Whitewater story may never be recovered.
Last November, Associated Press
reported that a mechanic discovered a stash of Whitewater documents,
including a check made out to Bill Clinton from Whitewater partner Jim
McDougal, in the trunk of a tornado-damaged Mercury Marquis once owned
by McDougal courier Henry Floyd. Clinton claimed he never borrowed money
from his felonious business partner, but the check matched the amount of
a Whitewater loan repayment. The bank documents included information on
the fraudulent Castle Grande transaction Mrs. Clinton worked on for
McDougal. Only NBC Nightly News broadcast a full story.
3. Violating the Privacy
Rights of Adversaries.
In June 1996, the White House
admitted aide Craig Livingstone and others had collected FBI files on
338 Republican officials from past administrations. Later, the real
number of files surpassed 900. After a brief burst of coverage, the
networks dropped the story.
On September 25, 1996, Senate
Judiciary Committee Chairman Orrin Hatch (R-Utah) revealed a six-month
gap in the log which listed who at the White House was accessing FBI
background files on Republicans. On October 4, Sen. Hatch
released the deposition of White House aide Mari Anderson. She verified
that pages of the log used to record the taking of FBI files were
missing. Anderson also asserted, contradicting White House aide Craig
Livingstone’s assurances, that Livingstone knew the Clinton White House
was procuring the FBI files of Republicans. Only CNN reported these
4. Failing to Comply with
Well after DNC Finance Director
Richard Sullivan testified in July 1997 before the Senate Governmental
Affairs Committee, the DNC belatedly released 4,000 pages of subpoenaed
documents from Sullivan’s office. Months after the subpoenas arrived,
the files supposedly were finally found by Sullivan’s successor in the
only filing cabinet in his office.
A similar example emerged on November 6,
1997, when Deputy White House Counsel Cheryl Mills admitted in testimony
before the House Government Reform and Oversight Committee that she and
former Counsel Jack Quinn decided to withhold (for a total of 15 months)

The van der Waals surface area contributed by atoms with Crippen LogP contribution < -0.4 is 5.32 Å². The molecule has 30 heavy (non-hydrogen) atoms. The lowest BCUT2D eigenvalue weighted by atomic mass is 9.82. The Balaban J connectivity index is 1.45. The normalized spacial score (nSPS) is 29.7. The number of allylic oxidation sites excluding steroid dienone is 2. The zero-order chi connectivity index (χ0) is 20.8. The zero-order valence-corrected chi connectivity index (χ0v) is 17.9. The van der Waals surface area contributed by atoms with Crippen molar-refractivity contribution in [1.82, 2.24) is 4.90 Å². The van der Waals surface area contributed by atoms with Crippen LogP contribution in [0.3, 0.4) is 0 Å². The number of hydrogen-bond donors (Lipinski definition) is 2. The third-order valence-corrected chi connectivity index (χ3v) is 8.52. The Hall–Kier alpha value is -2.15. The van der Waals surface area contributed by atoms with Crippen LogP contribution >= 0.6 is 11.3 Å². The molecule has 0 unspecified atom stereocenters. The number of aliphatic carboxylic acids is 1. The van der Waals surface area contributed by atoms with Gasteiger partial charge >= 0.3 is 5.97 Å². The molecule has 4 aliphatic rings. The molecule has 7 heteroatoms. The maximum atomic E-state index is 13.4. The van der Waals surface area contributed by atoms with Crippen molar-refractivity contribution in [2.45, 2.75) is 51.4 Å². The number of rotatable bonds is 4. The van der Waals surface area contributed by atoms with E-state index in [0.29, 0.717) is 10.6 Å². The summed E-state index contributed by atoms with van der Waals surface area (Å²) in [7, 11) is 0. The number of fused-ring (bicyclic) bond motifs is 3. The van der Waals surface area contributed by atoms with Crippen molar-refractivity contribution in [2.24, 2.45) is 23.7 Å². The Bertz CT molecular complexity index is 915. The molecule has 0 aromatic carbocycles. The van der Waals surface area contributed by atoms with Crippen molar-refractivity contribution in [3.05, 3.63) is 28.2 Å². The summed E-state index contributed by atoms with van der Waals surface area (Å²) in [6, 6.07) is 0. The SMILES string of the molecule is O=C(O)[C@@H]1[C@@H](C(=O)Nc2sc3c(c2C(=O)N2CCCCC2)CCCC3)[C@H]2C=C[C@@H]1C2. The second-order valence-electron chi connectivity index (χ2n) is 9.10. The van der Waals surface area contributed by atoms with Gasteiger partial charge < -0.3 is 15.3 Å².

a White House staffer’s memo suggesting President Clinton wanted the
newly created White House Office Data Base (WHODB) shared with the DNC.
Neither of these stories got any TV news coverage.
5. Keeping Meetings Secret
by Filing False Statements.
Last December, Judge Royce
Lamberth fined the White House $286,000 for health czar Ira Magaziner’s
lying (at White House lawyers’ direction) about the composition of
Hillary’s health care task force in order to keep meetings closed to the
public. Lamberth issued the fine to reimburse the American Association
of Physicians and Surgeons for costs in their lawsuit against the
Clinton health planners.
The White House claimed throughout
the litigation the task force had no non-governmental employees on it.
After Lamberth’s fine, House Ways and Means Committee Chairman Bill
Archer called on Magaziner to resign. Just as they’d ignored the AAPS
suit from the beginning, the networks aired nothing on the Lamberth
decision or Archer’s call for Magaziner to step down.
On the Bright Side
ABC on the Budget-Busting Transportation Bill
When the Democrats were in control of Congress, the
media rarely questioned pork barrel spending in their funding bills.
With Republicans now in control it’s their turn to spend, but only ABC
took on the GOP from the right, reporting that in the current,
pork-laden transportation bill many Republicans have abandoned their
promise to reign in spending.
In their nightly "A Closer Look" segment, the March 23
World News Tonight took a very critical look at the bill. Anchor
Peter Jennings opened the story: "There is no doubt that much of the
money to improve roads and bridges and tunnels is badly needed. What
causes so many people distress is that in a Congress which promised
fiscal reform and responsibility, it is pretty much business as usual."
Reporter John Cochran focused on where all the pork
starts, the House Transportation and Infrastructure Committee: "That’s
the biggest committee in Congress, 73 members. Everyone wants to be on a
committee eager to hand out billions, 43 percent more than the last
transportation bill six years ago when Democrats ran Congress. That kind
of spending disgusts some Republicans who say now that we’re in charge,
we’re as bad as liberal Democrats."
Cochran compared the bill to the budget plan:
"Remember the historic agreement to balance the budget? The
transportation bill busts that to the tune of $26 billion. To make up
the difference, Republicans promise to cut other programs but don’t say
which ones. It could mean less for schools, law enforcement or health.
It could also mean no tax cuts. That infuriates Republican Sue Myrick.
She always felt the transportation bill was the worst kind of pork
Myrick went on to explain how she was offered $15
million for her district, which she turned down, in exchange for her
vote on the bill. While Myrick was one of the exceptions, Cochran
concluded by pointing out GOP hypocrisy: "Much of that money comes from
your gasoline taxes. Democrats pushed through the last tax increase back
in 1993 — 4.3 cents a gallon. And every Republican voted against it.
Now, they need that money and more. So the same Republicans who screamed
back then are now saying, ‘Fill ‘er up.’"